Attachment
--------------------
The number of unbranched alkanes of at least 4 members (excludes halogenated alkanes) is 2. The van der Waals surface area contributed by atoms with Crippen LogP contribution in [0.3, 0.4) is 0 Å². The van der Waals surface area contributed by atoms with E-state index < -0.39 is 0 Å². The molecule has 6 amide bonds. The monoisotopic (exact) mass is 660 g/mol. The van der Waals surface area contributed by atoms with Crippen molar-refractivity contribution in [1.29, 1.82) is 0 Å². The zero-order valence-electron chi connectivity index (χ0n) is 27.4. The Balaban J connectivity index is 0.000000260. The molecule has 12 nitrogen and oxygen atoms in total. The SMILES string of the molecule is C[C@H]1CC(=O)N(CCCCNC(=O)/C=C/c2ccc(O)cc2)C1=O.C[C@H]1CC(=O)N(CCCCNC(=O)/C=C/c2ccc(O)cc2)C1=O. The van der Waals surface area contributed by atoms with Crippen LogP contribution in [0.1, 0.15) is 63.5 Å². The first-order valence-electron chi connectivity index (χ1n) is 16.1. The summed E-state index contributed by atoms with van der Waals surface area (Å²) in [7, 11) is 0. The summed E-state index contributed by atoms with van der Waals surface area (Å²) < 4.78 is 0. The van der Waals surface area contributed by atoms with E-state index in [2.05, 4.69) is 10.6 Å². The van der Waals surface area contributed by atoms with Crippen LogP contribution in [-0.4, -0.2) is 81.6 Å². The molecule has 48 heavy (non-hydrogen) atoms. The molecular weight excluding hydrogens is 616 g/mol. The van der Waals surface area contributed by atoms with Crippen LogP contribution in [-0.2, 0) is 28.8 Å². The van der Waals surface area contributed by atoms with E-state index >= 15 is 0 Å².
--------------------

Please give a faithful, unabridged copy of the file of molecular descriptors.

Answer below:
The number of unbranched alkanes of at least 4 members (excludes halogenated alkanes) is 2. The van der Waals surface area contributed by atoms with Crippen LogP contribution in [0.3, 0.4) is 0 Å². The van der Waals surface area contributed by atoms with E-state index < -0.39 is 0 Å². The molecule has 6 amide bonds. The monoisotopic (exact) mass is 660 g/mol. The van der Waals surface area contributed by atoms with Crippen molar-refractivity contribution in [1.29, 1.82) is 0 Å². The zero-order valence-electron chi connectivity index (χ0n) is 27.4. The Balaban J connectivity index is 0.000000260. The molecule has 12 nitrogen and oxygen atoms in total. The SMILES string of the molecule is C[C@H]1CC(=O)N(CCCCNC(=O)/C=C/c2ccc(O)cc2)C1=O.C[C@H]1CC(=O)N(CCCCNC(=O)/C=C/c2ccc(O)cc2)C1=O. The van der Waals surface area contributed by atoms with Crippen LogP contribution in [0.1, 0.15) is 63.5 Å². The first-order valence-electron chi connectivity index (χ1n) is 16.1. The summed E-state index contributed by atoms with van der Waals surface area (Å²) in [7, 11) is 0. The summed E-state index contributed by atoms with van der Waals surface area (Å²) < 4.78 is 0. The van der Waals surface area contributed by atoms with E-state index in [2.05, 4.69) is 10.6 Å². The van der Waals surface area contributed by atoms with Crippen LogP contribution in [-0.4, -0.2) is 81.6 Å². The molecule has 48 heavy (non-hydrogen) atoms. The molecular weight excluding hydrogens is 616 g/mol. The van der Waals surface area contributed by atoms with Crippen LogP contribution in [-0.2, 0) is 28.8 Å². The van der Waals surface area contributed by atoms with E-state index >= 15 is 0 Å².